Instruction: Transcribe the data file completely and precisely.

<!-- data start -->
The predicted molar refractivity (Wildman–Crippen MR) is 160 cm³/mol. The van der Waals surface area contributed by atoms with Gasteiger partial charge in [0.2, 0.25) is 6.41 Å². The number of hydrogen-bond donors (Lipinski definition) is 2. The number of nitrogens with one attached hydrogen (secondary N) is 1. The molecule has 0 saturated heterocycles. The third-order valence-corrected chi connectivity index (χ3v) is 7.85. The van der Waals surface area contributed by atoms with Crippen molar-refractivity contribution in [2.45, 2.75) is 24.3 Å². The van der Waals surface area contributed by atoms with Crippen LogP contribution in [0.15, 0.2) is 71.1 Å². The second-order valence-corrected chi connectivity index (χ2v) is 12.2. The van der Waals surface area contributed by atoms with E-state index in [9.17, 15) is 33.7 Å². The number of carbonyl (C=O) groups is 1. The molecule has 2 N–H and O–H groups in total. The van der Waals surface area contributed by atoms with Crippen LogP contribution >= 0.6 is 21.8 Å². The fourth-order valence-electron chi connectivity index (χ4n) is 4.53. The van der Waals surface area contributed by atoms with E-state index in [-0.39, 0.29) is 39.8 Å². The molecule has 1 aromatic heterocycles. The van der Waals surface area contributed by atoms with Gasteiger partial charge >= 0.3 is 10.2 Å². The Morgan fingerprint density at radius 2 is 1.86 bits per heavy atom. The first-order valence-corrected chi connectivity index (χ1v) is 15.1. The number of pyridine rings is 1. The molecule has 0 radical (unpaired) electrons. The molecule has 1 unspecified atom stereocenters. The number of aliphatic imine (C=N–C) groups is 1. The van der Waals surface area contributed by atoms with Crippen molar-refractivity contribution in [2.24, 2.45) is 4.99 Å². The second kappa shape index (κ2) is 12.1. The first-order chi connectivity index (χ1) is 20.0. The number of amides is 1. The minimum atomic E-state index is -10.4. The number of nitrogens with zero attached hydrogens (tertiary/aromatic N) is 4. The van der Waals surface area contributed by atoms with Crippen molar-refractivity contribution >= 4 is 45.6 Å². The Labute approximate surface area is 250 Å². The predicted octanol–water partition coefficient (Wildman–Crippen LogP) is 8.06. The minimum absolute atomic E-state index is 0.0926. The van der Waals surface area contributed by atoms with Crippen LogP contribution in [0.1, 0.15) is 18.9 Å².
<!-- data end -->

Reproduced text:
The predicted molar refractivity (Wildman–Crippen MR) is 160 cm³/mol. The van der Waals surface area contributed by atoms with Gasteiger partial charge in [0.2, 0.25) is 6.41 Å². The number of hydrogen-bond donors (Lipinski definition) is 2. The number of nitrogens with one attached hydrogen (secondary N) is 1. The molecule has 0 saturated heterocycles. The third-order valence-corrected chi connectivity index (χ3v) is 7.85. The van der Waals surface area contributed by atoms with Crippen molar-refractivity contribution in [2.45, 2.75) is 24.3 Å². The van der Waals surface area contributed by atoms with Crippen LogP contribution in [0.15, 0.2) is 71.1 Å². The second-order valence-corrected chi connectivity index (χ2v) is 12.2. The van der Waals surface area contributed by atoms with E-state index in [9.17, 15) is 33.7 Å². The number of carbonyl (C=O) groups is 1. The molecule has 2 N–H and O–H groups in total. The van der Waals surface area contributed by atoms with Crippen LogP contribution >= 0.6 is 21.8 Å². The fourth-order valence-electron chi connectivity index (χ4n) is 4.53. The van der Waals surface area contributed by atoms with E-state index in [-0.39, 0.29) is 39.8 Å². The molecule has 1 aromatic heterocycles. The van der Waals surface area contributed by atoms with Gasteiger partial charge >= 0.3 is 10.2 Å². The Morgan fingerprint density at radius 2 is 1.86 bits per heavy atom. The first-order valence-corrected chi connectivity index (χ1v) is 15.1. The number of pyridine rings is 1. The molecule has 0 radical (unpaired) electrons. The molecule has 1 unspecified atom stereocenters. The number of aliphatic imine (C=N–C) groups is 1. The van der Waals surface area contributed by atoms with Crippen molar-refractivity contribution in [2.24, 2.45) is 4.99 Å². The second kappa shape index (κ2) is 12.1. The first-order chi connectivity index (χ1) is 20.0. The number of amides is 1. The minimum atomic E-state index is -10.4. The number of nitrogens with zero attached hydrogens (tertiary/aromatic N) is 4. The van der Waals surface area contributed by atoms with Crippen molar-refractivity contribution >= 4 is 45.6 Å². The Labute approximate surface area is 250 Å². The predicted octanol–water partition coefficient (Wildman–Crippen LogP) is 8.06. The minimum absolute atomic E-state index is 0.0926. The van der Waals surface area contributed by atoms with Crippen LogP contribution in [0.1, 0.15) is 18.9 Å².